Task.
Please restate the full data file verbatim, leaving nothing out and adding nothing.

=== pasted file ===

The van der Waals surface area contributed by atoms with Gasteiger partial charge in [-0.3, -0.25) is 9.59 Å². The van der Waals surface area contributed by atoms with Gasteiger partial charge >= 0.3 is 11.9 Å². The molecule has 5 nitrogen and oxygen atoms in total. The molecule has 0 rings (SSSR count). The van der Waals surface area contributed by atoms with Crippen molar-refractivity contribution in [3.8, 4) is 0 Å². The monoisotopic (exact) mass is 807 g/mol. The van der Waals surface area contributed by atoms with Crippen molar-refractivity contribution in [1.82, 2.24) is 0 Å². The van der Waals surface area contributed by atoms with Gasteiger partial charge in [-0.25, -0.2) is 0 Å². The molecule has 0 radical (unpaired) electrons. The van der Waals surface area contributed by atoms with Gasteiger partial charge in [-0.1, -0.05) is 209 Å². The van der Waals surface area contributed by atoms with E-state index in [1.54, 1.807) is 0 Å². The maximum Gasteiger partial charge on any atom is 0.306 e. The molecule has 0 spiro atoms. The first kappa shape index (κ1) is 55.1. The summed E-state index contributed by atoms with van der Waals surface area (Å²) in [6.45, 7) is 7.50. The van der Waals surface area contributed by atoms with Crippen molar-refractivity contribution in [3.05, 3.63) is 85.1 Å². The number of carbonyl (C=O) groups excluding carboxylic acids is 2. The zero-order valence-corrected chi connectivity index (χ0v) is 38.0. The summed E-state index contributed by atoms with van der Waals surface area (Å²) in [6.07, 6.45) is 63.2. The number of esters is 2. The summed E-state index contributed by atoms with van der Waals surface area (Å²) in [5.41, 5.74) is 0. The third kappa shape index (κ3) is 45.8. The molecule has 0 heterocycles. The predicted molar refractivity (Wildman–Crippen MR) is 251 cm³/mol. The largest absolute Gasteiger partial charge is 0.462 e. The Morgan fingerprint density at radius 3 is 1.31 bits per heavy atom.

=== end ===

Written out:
The van der Waals surface area contributed by atoms with Gasteiger partial charge in [-0.3, -0.25) is 9.59 Å². The van der Waals surface area contributed by atoms with Gasteiger partial charge >= 0.3 is 11.9 Å². The molecule has 5 nitrogen and oxygen atoms in total. The molecule has 0 rings (SSSR count). The van der Waals surface area contributed by atoms with Crippen molar-refractivity contribution in [3.8, 4) is 0 Å². The monoisotopic (exact) mass is 807 g/mol. The van der Waals surface area contributed by atoms with Crippen molar-refractivity contribution in [1.82, 2.24) is 0 Å². The van der Waals surface area contributed by atoms with Gasteiger partial charge in [-0.25, -0.2) is 0 Å². The molecule has 0 radical (unpaired) electrons. The van der Waals surface area contributed by atoms with Gasteiger partial charge in [-0.1, -0.05) is 209 Å². The van der Waals surface area contributed by atoms with E-state index in [1.54, 1.807) is 0 Å². The maximum Gasteiger partial charge on any atom is 0.306 e. The molecule has 0 spiro atoms. The first kappa shape index (κ1) is 55.1. The summed E-state index contributed by atoms with van der Waals surface area (Å²) in [6.45, 7) is 7.50. The van der Waals surface area contributed by atoms with Crippen molar-refractivity contribution in [3.05, 3.63) is 85.1 Å². The number of carbonyl (C=O) groups excluding carboxylic acids is 2. The zero-order valence-corrected chi connectivity index (χ0v) is 38.0. The summed E-state index contributed by atoms with van der Waals surface area (Å²) in [6.07, 6.45) is 63.2. The number of esters is 2. The summed E-state index contributed by atoms with van der Waals surface area (Å²) in [5.41, 5.74) is 0. The third kappa shape index (κ3) is 45.8. The molecule has 0 heterocycles. The predicted molar refractivity (Wildman–Crippen MR) is 251 cm³/mol. The largest absolute Gasteiger partial charge is 0.462 e. The Morgan fingerprint density at radius 3 is 1.31 bits per heavy atom.